A few weeks ago, I decided to make the shift from vegetarian to vegan. Without fail, people respond to that news by saying, “Why?” They quickly follow that by saying, “What DO you eat?”
So, for my first post, I’m going to try to attempt to answer the first of those questions. But, disclaimer: I can’t properly answer that questions without sharing some pretty disturbing things. I try not to be preachy about my food choices versus what other people eat. To each their own. But in order to really explain why I have made the choices that I have made, I have to present the facts.
I have been a vegetarian for several years now. I can’t really remember how long it has been to be honest. But I do remember that the movie Food, Inc. played a large roll in that decision. I have always had some issues with animal farming but this movie really solidified those issues for me.
First of all, consuming meat has a huge environmental impact. 18% of man-made pollution comes from the meat industry. It takes about 40 calories of fossil fuel to create 1 calorie of feed-lot beef. In comparison, it takes 2.2 calories of energy to create a calorie of plant products. I think we could all afford to take a good look at our environmental impact. Just saying. 🙂
Secondly, eating vegan is pretty healthy. 🙂 There is substantial evidence that increased consumption of fruits and vegetables lower rates of certain cancers. Additionally, a vegan diet has been linked to lower BMI’s, reduced risk of type 2 diabetes, and lower incidents of cardiovascular disease. I’ll take it.
And finally, the conditions in which animals live in factory farms is deplorable. It is really hard to ignore this information. I mean, I really think that we all have some knowledge of this information. And it’s just not something that I can be a part of.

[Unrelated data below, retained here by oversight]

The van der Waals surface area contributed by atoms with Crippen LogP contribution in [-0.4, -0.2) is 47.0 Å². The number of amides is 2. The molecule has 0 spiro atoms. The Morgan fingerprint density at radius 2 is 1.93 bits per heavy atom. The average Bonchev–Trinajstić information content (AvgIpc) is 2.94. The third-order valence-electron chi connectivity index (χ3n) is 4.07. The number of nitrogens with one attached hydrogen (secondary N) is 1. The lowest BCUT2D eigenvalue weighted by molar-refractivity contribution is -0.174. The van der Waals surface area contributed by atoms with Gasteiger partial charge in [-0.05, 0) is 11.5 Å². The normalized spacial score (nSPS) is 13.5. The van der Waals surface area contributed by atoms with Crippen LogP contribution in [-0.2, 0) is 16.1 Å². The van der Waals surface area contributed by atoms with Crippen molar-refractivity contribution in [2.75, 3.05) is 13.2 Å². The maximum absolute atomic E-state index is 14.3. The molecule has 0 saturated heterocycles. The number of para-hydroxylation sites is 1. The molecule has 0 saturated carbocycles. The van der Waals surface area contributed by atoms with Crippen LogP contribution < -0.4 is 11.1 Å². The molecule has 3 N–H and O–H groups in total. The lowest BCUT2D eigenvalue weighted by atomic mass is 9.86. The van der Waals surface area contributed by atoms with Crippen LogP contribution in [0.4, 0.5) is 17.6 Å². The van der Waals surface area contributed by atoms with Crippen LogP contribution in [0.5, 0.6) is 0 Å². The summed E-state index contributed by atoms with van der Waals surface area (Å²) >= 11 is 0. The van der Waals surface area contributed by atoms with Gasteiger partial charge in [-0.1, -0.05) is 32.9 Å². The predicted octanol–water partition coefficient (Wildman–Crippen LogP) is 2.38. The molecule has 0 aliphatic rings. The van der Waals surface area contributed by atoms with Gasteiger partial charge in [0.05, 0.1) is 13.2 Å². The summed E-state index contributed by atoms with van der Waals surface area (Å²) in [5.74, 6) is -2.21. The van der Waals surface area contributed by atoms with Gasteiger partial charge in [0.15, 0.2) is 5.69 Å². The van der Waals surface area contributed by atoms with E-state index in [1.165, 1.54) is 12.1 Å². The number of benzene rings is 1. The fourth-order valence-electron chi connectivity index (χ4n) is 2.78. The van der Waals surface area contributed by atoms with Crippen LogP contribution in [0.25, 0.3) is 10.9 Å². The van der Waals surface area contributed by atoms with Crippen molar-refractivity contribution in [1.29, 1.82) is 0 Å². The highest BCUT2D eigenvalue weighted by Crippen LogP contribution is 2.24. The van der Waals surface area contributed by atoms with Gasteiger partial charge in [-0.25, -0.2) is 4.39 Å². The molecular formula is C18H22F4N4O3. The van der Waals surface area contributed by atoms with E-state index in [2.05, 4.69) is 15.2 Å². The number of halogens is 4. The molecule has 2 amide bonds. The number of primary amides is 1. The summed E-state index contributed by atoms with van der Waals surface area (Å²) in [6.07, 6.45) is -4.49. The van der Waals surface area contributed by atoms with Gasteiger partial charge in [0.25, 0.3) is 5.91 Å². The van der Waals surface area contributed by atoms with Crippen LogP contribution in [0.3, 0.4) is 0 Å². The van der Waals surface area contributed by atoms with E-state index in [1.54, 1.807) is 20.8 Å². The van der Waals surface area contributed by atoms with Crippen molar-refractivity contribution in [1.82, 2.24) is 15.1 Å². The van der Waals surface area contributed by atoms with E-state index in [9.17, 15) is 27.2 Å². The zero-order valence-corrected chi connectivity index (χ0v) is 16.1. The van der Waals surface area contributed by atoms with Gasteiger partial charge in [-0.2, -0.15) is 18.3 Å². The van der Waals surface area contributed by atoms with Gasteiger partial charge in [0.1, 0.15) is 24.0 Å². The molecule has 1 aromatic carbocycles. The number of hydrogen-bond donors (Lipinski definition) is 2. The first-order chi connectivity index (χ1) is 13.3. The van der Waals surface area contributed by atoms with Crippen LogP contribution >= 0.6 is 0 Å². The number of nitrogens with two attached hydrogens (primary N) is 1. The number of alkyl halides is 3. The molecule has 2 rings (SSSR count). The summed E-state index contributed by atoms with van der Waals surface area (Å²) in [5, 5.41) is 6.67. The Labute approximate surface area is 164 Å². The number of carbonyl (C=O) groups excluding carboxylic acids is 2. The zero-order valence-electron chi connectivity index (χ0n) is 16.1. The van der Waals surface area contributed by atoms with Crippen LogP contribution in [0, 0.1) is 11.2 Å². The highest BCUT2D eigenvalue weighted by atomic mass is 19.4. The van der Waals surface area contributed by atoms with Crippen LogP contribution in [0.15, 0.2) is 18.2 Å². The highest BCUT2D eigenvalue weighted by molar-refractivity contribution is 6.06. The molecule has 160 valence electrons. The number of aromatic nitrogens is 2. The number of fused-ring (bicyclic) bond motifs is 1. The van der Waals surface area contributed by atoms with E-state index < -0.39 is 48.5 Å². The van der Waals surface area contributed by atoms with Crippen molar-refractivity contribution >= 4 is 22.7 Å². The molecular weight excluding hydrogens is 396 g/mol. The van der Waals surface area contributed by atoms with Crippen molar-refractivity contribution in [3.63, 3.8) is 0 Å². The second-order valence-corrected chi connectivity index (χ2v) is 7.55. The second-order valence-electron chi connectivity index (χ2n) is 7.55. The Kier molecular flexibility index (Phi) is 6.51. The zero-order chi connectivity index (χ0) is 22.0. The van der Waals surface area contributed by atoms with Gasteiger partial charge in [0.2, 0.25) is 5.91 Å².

When I first became a vegetarian, I felt like at least I wasn’t consuming dead animals. But…animals being used for milk and eggs are clearly not being treated any better. It felt like so much effort to be vegan and how was I going to get enough protein? But, really, the effort is worth it when you are no longer a part of this mistreatment of animals. And really, it’s not that hard to get protein. There are so many natural ways to get protein.
The other thing I’ve been hearing lately is that it must be impossible for you to get enough protein without consuming tons of soy and don’t you know that too much soy is bad for you? Well….I actually eat very little soy. I do occasionally eat tofu but in reality I get plenty of protein from beans, lentils, nuts, qunioa, etc.
So, here are a few links to websites.videos that have been game changers for me. It would be great if you checked them out. 🙂
A clip from the documentary Sansara…a look inside animal farming and a good depiction of the business of food production.
Glass Walls….a video narrated by Paul McCartney. If slaughterhouses had glass walls, we would all be vegetarians.
14 Things You Need to Know About Your Bacon…pretty self explanatory. 🙂
People have also asked me, “why can’t you just eat meat/cheese/eggs/milk, etc from a local farmer whose farming practices are better?” Don’t get me wrong, buying animal products from a local farm that is transparent about their animal farming techniques is a huge step in the right direction. But for me personally, I just don’t see a need to kill an animal in order to eat it when I can get all the nutrients I need without doing so.
Like I said before, I am usually pretty quiet about why I make the decisions I make regarding food. But people have asked me repeatedly, so I decided to answer those questions. Future blog entries will be used to answer the second question, “What DO you eat?” I have been eating some amazing food that I would like to share. Plus, this is a great way for me to be able to look back and get some ideas when I am in an eating rut. 🙂